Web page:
Did you get those nuggets?
I didn’t bold anything on purpose to see whether you took in the same thing as me.
Here’s what I see from this discussion.
- Buffett is the master of railroads, but he didn’t buy them for a very long time.
- Buffett read the IBM annual reports for 50 years before buying anything.
- He dug deeper and deeper to fully understand the IT business and industry even at his wise age
- Best of all, he was never in a rush to buy
If you read the full interview, the CNBC market pundits, who clearly know less than Buffett, always come back to the stock price as opposed to what value Buffett saw or asking deeper questions about the business.
Now the question is, how much do you really know about your companies?
Lie #2: “I Know What I’m Paying”
There is a big difference between the stock price and the fair value price.
Unfortunately, the two get mixed up quite regularly.
In the interview above, the CNBC host annoyingly asks Buffett multiple times about the stock price and why he is buying at the peak.
Buffett tries to answer in a way that will help see that buying at a peak is irrelevant if the value is much higher, but CNBC doesn’t get the point.
I previously valued IBM at $227 to $340 and gave my basic reasoning.
However, many investors don’t go further than the basic P/E and market cap to value stocks.
The media doesn’t help here.
I like working with absolute stock values rather than purely relying on multiples. It helps me to focus on the intrinsic value versus the expected market value.
By having a set target price to work with, I know what I’m paying and what upside and downside to expect.
It also helps because I mentally set a predetermined sell price going into the position.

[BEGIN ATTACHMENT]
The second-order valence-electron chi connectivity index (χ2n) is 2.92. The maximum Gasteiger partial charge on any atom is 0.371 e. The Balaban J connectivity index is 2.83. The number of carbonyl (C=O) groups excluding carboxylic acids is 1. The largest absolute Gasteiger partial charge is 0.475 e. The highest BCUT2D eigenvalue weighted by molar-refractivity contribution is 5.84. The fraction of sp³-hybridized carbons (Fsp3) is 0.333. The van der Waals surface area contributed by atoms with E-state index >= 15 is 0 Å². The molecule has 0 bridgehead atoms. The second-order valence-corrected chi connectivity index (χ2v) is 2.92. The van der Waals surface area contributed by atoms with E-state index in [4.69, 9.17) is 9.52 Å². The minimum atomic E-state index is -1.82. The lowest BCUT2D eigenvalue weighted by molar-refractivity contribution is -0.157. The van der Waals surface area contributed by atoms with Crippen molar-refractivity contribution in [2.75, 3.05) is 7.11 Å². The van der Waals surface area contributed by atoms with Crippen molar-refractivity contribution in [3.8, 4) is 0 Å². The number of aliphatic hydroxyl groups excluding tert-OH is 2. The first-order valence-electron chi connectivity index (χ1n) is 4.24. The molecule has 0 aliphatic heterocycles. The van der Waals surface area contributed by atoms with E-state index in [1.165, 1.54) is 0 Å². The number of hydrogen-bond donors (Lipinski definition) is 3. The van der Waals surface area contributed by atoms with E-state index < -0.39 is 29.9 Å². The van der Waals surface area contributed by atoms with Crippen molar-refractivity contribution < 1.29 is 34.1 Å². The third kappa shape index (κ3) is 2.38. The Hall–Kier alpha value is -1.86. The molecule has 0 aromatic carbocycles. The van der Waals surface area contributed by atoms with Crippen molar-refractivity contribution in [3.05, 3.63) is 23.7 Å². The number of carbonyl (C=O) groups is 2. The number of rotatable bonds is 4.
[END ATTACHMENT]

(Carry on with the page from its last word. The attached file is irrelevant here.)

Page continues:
But if you don’t know when to sell, it’s a good indication that you don’t know what you paid for.
It’s easy to trick yourself into thinking you know what price you should pay.
- You could be too eager about the opportunity
- You could fall into the dreaded “fear of missing out”
- The market could be hyping things up
Without blocking yourself from all the noise and the stock price fluctuations, and just thinking on your own, it’s difficult to know what you are paying.
A lot of the times, you buy based on what another investor said or wrote.
I made mistakes by buying stocks based on another person’s analysis.
I certainly didn’t know what value to place on the stock. I was just following along and being a lazy sheep but I could recite the analysis to make it seem like I knew what I was paying for.
I say this with confidence because I’m not the only one who has/had a problem with this.
This is a common issue.
I get anonymous survey responses and you will be surprised how many people say the same thing.
It could be that time is always limited and people want to take control of their investments but don’t know how.
They feel that somebody who writes a public analysis is smarter than they are.